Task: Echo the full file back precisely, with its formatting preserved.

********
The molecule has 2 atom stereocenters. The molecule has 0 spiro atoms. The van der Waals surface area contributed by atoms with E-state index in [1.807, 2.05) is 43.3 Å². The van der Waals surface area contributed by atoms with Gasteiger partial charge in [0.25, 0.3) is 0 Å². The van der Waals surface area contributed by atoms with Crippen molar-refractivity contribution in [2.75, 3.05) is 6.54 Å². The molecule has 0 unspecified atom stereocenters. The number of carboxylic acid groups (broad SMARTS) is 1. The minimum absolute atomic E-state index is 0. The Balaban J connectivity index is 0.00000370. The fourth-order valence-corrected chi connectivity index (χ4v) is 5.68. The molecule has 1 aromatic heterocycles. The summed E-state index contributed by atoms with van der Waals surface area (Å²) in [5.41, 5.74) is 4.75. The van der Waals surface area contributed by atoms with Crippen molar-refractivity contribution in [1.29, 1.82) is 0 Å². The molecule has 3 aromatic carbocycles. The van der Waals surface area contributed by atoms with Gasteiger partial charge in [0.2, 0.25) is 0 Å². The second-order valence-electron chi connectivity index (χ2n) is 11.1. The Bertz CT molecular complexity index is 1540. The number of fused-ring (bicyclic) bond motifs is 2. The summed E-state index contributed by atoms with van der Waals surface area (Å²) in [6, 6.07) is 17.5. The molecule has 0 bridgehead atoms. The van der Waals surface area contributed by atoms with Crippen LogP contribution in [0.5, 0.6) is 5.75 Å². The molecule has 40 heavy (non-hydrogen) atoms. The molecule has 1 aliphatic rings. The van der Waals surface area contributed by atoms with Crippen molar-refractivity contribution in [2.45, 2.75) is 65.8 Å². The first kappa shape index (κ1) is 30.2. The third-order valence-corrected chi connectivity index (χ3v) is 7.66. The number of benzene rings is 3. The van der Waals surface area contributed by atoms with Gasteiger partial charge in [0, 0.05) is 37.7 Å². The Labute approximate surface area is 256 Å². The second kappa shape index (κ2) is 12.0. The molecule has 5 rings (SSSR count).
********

The molecule has 2 atom stereocenters. The molecule has 0 spiro atoms. The van der Waals surface area contributed by atoms with E-state index in [1.807, 2.05) is 43.3 Å². The van der Waals surface area contributed by atoms with Gasteiger partial charge in [0.25, 0.3) is 0 Å². The van der Waals surface area contributed by atoms with Crippen molar-refractivity contribution in [2.75, 3.05) is 6.54 Å². The molecule has 0 unspecified atom stereocenters. The number of carboxylic acid groups (broad SMARTS) is 1. The minimum absolute atomic E-state index is 0. The Balaban J connectivity index is 0.00000370. The fourth-order valence-corrected chi connectivity index (χ4v) is 5.68. The molecule has 1 aromatic heterocycles. The summed E-state index contributed by atoms with van der Waals surface area (Å²) in [5.41, 5.74) is 4.75. The van der Waals surface area contributed by atoms with Crippen molar-refractivity contribution in [1.29, 1.82) is 0 Å². The molecule has 3 aromatic carbocycles. The van der Waals surface area contributed by atoms with Gasteiger partial charge in [0.2, 0.25) is 0 Å². The second-order valence-electron chi connectivity index (χ2n) is 11.1. The Bertz CT molecular complexity index is 1540. The number of fused-ring (bicyclic) bond motifs is 2. The summed E-state index contributed by atoms with van der Waals surface area (Å²) in [6, 6.07) is 17.5. The molecule has 0 bridgehead atoms. The van der Waals surface area contributed by atoms with Crippen LogP contribution in [0.5, 0.6) is 5.75 Å². The molecule has 40 heavy (non-hydrogen) atoms. The molecule has 1 aliphatic rings. The van der Waals surface area contributed by atoms with Crippen molar-refractivity contribution in [2.45, 2.75) is 65.8 Å². The first kappa shape index (κ1) is 30.2. The third-order valence-corrected chi connectivity index (χ3v) is 7.66. The number of benzene rings is 3. The van der Waals surface area contributed by atoms with Gasteiger partial charge in [0, 0.05) is 37.7 Å². The Labute approximate surface area is 256 Å². The second kappa shape index (κ2) is 12.0. The molecule has 5 rings (SSSR count).